Hormonal: As with a drop in iron, pregnancy, and a sudden shift in hormone levels, is a another common cause of sudden hair loss. During those entire nine-months of pregnancy, female hormones are going up-up-up. From the highest point imaginable, there is a steep drop. That sudden shift can be problematic when it comes to hair. The International Society of Hair Restoration Surgeons, a leading hair loss and hair restoration organization, explains why that is:
“The hormonal changes following pregnancy can cause an abnormal number of hair follicles to shift into [transition] phase…once the placenta is delivered, with subsequent drop of high estrogen level, more hair shifts into the [dormant] phase in the months following the pregnancy.
“Unfortunately, women get it from both barrels following delivery: hormonal shift is one, the emotional stress and physical toll it takes on them is the other. We’ll examine that right after Medication induced hair loss.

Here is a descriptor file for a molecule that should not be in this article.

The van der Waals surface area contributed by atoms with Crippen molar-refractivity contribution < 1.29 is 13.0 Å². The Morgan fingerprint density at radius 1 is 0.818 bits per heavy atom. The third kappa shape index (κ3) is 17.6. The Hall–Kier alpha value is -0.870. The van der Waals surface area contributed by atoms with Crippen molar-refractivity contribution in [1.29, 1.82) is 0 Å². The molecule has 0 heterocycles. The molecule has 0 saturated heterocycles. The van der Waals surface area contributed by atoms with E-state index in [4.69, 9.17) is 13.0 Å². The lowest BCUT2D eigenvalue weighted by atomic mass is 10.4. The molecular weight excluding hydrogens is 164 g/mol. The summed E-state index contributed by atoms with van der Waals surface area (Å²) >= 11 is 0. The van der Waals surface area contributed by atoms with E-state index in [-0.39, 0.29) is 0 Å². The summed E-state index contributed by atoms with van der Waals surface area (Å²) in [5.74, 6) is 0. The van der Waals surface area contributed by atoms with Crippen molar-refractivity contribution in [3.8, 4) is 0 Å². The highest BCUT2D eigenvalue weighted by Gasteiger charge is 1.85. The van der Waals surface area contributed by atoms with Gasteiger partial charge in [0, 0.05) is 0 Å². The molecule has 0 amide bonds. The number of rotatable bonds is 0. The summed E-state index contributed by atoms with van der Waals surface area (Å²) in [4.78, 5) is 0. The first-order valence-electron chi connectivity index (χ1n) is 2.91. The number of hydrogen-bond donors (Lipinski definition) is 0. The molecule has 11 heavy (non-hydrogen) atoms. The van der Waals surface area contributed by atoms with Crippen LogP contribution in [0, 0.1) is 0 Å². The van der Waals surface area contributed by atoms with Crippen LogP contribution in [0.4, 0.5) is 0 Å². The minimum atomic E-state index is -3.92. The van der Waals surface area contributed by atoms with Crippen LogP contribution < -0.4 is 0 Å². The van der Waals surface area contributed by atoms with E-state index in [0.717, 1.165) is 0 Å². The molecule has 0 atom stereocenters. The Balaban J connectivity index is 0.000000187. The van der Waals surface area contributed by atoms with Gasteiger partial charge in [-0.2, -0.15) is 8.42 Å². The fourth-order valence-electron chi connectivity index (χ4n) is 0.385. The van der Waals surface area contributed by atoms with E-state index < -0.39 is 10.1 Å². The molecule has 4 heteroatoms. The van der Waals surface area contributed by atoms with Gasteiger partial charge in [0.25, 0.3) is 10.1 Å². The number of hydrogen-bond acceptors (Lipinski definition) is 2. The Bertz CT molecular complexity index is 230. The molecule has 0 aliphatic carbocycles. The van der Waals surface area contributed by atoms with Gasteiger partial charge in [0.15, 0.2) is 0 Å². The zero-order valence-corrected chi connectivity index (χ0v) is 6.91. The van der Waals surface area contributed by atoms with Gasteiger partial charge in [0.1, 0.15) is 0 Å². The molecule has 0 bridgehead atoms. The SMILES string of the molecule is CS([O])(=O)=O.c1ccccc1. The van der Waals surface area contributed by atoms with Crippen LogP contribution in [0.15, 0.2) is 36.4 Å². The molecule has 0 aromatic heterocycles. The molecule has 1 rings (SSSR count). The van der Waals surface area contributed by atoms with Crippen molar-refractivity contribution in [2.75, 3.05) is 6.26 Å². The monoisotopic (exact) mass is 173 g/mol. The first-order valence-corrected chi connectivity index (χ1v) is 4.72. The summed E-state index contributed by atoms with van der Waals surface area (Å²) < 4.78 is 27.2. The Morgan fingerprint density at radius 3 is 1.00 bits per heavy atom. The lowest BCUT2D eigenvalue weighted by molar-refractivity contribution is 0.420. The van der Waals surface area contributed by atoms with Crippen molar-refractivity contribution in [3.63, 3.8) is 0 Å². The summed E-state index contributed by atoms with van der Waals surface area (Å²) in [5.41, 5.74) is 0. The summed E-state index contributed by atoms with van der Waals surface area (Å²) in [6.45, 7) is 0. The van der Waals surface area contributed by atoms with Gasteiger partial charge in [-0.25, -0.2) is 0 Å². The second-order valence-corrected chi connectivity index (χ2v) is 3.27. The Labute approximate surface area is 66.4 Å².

Medication: There are two types of hair loss that occur due to medications: Anagen Effluvium and Telogen Effluvium.
Anagen Effluvium: Sudden and heavy hair loss that usually results from chemotherapy drugs in the antineoplastic agent class.
Telogen Effluvium: Telogen Effluvium, in general, describes any hair loss where more hairs than normal (normal is 50 to 100 a day) go into the dormant phase of the growth cycle. Nearly all forms of non-genetic, temporary, or transient hair loss are classified as (telogen effluvium). As it applies to medication, telogen effluvium describes a type of hair loss that was slower, and is a direct cause of non-cancer related medication such as birth control pills, blood thinners, some anti-depressants and anti-psychotics, gout medicine, and drugs for high blood pressure or heart disease.